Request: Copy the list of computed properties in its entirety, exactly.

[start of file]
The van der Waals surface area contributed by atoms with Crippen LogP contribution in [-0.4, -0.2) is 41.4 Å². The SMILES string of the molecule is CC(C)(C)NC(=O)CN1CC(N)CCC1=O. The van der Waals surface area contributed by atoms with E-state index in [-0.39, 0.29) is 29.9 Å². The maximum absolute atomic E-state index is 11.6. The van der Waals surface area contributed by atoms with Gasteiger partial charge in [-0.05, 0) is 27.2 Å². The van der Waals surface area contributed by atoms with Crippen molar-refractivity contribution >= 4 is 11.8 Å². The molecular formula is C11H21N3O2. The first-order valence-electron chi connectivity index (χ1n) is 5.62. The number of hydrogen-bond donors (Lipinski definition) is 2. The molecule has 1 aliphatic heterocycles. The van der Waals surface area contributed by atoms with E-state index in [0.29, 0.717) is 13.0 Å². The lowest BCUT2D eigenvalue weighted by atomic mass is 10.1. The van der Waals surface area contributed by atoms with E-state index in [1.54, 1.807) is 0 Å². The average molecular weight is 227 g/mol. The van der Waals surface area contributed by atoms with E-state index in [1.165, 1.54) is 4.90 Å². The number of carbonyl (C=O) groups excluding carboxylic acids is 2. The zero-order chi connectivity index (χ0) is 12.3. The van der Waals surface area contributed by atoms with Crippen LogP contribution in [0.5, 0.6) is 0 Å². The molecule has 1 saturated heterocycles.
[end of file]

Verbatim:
The van der Waals surface area contributed by atoms with Crippen LogP contribution in [-0.4, -0.2) is 41.4 Å². The SMILES string of the molecule is CC(C)(C)NC(=O)CN1CC(N)CCC1=O. The van der Waals surface area contributed by atoms with E-state index in [-0.39, 0.29) is 29.9 Å². The maximum absolute atomic E-state index is 11.6. The van der Waals surface area contributed by atoms with Gasteiger partial charge in [-0.05, 0) is 27.2 Å². The van der Waals surface area contributed by atoms with Crippen molar-refractivity contribution >= 4 is 11.8 Å². The molecular formula is C11H21N3O2. The first-order valence-electron chi connectivity index (χ1n) is 5.62. The number of hydrogen-bond donors (Lipinski definition) is 2. The molecule has 1 aliphatic heterocycles. The van der Waals surface area contributed by atoms with E-state index in [0.29, 0.717) is 13.0 Å². The lowest BCUT2D eigenvalue weighted by atomic mass is 10.1. The van der Waals surface area contributed by atoms with E-state index in [1.54, 1.807) is 0 Å². The average molecular weight is 227 g/mol. The van der Waals surface area contributed by atoms with E-state index in [1.165, 1.54) is 4.90 Å². The number of carbonyl (C=O) groups excluding carboxylic acids is 2. The zero-order chi connectivity index (χ0) is 12.3. The van der Waals surface area contributed by atoms with Crippen LogP contribution in [0.5, 0.6) is 0 Å². The molecule has 1 saturated heterocycles.